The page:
Answer: 28%. The average person with a desk job spends just under a third of their workweek cleaning up their inbox
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Seven years ago the consulting firm, McKinsey, made a bold claim. In 2012 they stated that workplace communications technologies have the potential to increase employee productivity by up to 25 percent. As a quick aside, a broad definition of the term “workplace communications technologies” is “a tool that facilitates workplace communication. Some of these include email, blogs, instant messaging and even social media sites such as Twitter and Facebook.” One of the more popular instant messaging platforms is Slack, an American cloud-based set of proprietary team collaboration tools and services with the motto: where work happens.
McKinsey forecasted that applications like Slack could help workers be more efficient during the day helping to tackle time-wasting tasks like managing email. To that point, they said that “the average interaction worker spends an estimated 28 percent of the workweek managing email and nearly 20 percent looking for internal information or tracking down colleagues who can help with specific tasks.” The whole point of the next generation of workplace communications technologies was to potentially replace email or at least a lot of the efforts that come with it, with more efficient ways to talk to one another. That happened, but there were some by-products.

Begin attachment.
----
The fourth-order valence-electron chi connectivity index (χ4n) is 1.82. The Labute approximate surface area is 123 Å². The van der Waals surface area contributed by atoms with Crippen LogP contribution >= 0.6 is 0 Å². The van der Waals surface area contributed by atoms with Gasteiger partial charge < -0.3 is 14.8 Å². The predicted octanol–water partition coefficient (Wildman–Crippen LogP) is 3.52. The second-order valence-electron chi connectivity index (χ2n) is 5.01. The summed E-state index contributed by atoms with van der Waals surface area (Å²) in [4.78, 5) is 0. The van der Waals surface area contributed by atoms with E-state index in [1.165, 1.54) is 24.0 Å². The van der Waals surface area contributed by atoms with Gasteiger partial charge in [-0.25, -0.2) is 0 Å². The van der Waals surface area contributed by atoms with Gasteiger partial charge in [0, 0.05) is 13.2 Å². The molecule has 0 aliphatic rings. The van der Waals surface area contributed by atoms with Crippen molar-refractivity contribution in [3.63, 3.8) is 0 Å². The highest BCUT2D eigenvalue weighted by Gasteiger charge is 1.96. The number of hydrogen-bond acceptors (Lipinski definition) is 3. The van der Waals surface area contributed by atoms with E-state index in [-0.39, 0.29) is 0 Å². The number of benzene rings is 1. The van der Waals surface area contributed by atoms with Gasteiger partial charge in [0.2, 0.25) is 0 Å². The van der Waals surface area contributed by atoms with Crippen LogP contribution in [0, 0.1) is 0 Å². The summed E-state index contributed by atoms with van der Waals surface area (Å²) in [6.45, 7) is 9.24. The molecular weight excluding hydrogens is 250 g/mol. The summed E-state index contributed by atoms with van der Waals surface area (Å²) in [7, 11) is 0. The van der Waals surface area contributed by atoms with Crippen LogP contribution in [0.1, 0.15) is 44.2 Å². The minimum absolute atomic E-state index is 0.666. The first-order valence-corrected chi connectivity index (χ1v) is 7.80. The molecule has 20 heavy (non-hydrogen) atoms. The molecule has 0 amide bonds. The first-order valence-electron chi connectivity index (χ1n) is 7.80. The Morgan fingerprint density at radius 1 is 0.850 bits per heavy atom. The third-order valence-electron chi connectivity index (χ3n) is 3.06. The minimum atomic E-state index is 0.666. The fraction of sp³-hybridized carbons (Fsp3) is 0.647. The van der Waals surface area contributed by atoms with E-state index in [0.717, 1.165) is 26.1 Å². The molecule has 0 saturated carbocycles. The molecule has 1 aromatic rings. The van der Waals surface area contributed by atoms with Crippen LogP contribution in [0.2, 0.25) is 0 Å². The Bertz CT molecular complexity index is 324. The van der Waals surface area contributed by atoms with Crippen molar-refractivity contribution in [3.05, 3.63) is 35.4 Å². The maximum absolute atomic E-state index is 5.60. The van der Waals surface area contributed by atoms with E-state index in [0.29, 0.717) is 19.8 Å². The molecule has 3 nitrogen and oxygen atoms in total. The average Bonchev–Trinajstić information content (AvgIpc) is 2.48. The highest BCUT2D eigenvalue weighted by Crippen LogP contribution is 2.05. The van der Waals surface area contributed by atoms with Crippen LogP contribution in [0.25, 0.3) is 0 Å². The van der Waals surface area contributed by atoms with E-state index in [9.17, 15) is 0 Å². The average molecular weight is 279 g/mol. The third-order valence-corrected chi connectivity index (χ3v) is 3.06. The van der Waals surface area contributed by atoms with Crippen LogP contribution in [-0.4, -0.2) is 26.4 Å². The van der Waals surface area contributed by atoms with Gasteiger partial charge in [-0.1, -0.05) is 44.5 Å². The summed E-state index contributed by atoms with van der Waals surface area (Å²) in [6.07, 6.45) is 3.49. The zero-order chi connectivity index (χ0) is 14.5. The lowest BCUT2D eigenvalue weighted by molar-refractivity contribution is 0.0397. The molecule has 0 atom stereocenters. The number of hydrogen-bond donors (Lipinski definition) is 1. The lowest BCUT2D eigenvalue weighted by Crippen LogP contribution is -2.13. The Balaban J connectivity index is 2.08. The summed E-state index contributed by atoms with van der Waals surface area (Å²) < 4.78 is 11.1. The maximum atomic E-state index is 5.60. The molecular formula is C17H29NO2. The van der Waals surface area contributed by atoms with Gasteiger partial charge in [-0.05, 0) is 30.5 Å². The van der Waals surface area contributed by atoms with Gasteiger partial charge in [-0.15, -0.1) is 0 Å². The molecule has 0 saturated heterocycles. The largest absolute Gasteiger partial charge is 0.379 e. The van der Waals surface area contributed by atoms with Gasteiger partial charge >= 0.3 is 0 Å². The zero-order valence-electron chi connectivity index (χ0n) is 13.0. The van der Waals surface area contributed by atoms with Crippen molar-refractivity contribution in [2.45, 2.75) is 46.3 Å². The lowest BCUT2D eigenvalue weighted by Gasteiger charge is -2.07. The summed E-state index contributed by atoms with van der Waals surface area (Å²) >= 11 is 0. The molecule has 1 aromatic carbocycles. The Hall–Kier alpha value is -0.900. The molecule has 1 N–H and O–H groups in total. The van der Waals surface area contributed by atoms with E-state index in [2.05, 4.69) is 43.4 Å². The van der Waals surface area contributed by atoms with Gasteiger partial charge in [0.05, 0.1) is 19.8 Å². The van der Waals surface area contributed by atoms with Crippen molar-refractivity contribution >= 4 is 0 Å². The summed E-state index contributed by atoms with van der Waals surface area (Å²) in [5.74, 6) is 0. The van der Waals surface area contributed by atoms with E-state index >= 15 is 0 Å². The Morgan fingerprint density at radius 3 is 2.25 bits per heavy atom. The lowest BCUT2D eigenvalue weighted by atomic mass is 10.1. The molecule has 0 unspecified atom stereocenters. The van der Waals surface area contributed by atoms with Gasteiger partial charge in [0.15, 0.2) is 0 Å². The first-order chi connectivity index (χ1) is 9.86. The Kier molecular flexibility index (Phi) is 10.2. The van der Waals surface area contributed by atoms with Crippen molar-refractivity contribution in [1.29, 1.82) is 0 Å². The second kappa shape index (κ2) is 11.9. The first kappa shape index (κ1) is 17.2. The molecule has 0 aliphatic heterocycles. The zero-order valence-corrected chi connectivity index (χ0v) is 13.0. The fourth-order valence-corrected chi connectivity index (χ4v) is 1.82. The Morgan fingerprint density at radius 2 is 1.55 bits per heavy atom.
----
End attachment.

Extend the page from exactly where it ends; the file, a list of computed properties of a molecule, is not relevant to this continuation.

Rather than email dying and being replaced by another form of technology, the method hung around. With the rise of platforms such as Slack, now some workers not only have to manage their inbox, they also have to scroll through threads and channels on WhatsApp and Slack. As Vox pointed out, “on average, employees at large companies are each sending more than 200 Slack messages per week. Keeping up with these conversations can seem like a full-time job. After a while, the software goes from helping you work to making it impossible to get work done.” At the end of the day, that’s not good for productivity, yet there are a few things that can be done. Sometimes it helps to simply put your cell phone on do not disturb for a little while. The same can be said about email. If you really need to focus, think about closing out of Outlook for a couple of hours. Workers can also try designating times during the day where they handle emails. If you block it off on your calendar, you can think of it as a task that can be checked off, rather than a slow bleeding process that you have to manage throughout the day. Ultimately it’s up to each individual worker to decide what works best for him or her, but limiting the notifications can certainly help.
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